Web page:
TRURO – A crosswalk at the College Road/Burris Drive intersection would be more dangerous for pedestrians than leaving it without one, a traffic specialist says.
That perspective, as expressed by Rob Jerrott, district traffic supervisor with the Department of Transportation and Infrastructure Renewal, raised the eyebrows of some Colchester County councillors during discussion at this week’s council meeting.
“I find that hard to believe, because why do we actually build crosswalks if that’s the case?” asked Coun. Wade Parker, while raising the issue Tuesday night in response to a letter the municipality had received from Jerrott on the issue.
Parker also questioned the department’s position that crosswalks are not warranted for areas where fewer than 100 pedestrians cross the road over a 12-hour period.
“I don’t know if we have a crosswalk in Colchester County that you would have 100 pedestrians cross it in 12 hours,” he said.
When contacted by the Truro Daily News, Jerrott agreed that few crosswalks within the area, outside of the Town of Truro, would meet that standard, because the crosswalks would have been created during an earlier period using different traffic warrants than are used today.
“We know better now,” he said.
And Jerrott said his position regarding Burris Drive is based on the fact there is no traffic light or stop sign at that intersection, combined with the relatively low number of pedestrians who cross there.
“The big concern I have with that intersection, in order for a crosswalk to actually make pedestrians safer, there’s a minimum amount of use that has to be there,” he said.
Otherwise, if motorists become accustomed to rarely having to stop at a given crosswalk because of the low number of pedestrians who use it, they become immune to the fact it there, he said.
“It’s safer not to have a crosswalk, which kind of encourages pedestrians to look both ways and choose an appropriate time to cross the road,” he said.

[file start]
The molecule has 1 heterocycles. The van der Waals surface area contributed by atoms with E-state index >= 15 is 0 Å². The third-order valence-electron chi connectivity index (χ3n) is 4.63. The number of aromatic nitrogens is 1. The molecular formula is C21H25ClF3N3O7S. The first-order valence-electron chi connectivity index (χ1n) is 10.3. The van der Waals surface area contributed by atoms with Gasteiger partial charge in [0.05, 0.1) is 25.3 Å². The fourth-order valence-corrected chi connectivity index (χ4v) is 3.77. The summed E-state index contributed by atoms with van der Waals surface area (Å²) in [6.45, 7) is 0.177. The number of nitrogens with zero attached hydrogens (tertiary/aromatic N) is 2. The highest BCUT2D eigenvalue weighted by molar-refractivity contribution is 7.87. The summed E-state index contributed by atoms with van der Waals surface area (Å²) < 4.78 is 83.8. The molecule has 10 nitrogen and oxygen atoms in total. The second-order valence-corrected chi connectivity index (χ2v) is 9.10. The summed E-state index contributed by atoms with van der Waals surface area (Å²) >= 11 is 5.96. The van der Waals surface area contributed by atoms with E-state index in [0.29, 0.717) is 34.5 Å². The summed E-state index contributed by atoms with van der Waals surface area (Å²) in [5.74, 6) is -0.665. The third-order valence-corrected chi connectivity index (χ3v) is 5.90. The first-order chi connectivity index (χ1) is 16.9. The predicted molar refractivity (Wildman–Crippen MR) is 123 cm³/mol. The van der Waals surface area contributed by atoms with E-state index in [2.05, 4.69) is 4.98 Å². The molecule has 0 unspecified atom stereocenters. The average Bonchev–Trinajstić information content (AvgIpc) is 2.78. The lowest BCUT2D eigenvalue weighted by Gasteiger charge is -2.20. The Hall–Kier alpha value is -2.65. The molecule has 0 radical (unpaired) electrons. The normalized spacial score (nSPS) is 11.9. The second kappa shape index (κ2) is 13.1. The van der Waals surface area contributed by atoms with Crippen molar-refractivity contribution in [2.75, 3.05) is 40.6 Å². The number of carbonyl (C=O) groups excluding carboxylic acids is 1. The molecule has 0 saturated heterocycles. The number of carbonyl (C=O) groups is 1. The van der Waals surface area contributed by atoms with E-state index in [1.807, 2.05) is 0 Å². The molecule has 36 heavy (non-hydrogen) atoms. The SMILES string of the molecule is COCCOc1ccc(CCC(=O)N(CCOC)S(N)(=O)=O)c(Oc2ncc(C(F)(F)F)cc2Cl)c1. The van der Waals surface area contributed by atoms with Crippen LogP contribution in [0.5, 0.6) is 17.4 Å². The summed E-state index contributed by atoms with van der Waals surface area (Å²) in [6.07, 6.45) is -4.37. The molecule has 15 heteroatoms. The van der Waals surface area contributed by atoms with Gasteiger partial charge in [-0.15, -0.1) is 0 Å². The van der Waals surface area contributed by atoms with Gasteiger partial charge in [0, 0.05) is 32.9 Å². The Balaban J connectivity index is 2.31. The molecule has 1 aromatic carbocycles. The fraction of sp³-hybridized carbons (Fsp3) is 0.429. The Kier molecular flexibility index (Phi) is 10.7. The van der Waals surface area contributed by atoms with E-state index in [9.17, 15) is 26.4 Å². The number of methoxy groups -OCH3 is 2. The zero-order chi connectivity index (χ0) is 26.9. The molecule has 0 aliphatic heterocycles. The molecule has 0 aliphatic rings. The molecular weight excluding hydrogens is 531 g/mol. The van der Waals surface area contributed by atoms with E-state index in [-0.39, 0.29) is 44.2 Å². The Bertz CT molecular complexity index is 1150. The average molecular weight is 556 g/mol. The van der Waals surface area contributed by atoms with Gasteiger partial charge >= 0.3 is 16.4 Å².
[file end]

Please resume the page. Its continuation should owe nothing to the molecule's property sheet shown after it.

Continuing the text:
“It’s kind of like the crosswalk that cried wolf. You have driven by it so many times and never seen a pedestrian or very seldom and so you don’t do that (heed it.)”
Jerrott said a traffic study he conducted last year, just up College Road at Sunset Drive, which leads into Redcliff Middle school, also failed to meet the traffic standard of 100 pedestrians over a 12-hour period.
“If it’s not a stop-controlled intersection, you really want to try and avoid them whenever you can, those crosswalks, because it really raises the expectation of safety on the part of the pedestrian without actually increasing their safety,” Jerrott said.
“And that’s the concern I have with putting one there, is that it will not in fact improve the safety of pedestrians.”
Nonetheless, Jerrott said he will be conducting a study of the intersection, likely in June, when the weather is warmer and during peak periods when more walkers are out and about and while students are still in school, so that he can determine what the actual numbers are.
“It is a little counter intuitive the way it works compared to the way everybody perceives that it works,” he said. “If I thought it was safer I would certainly put one in.”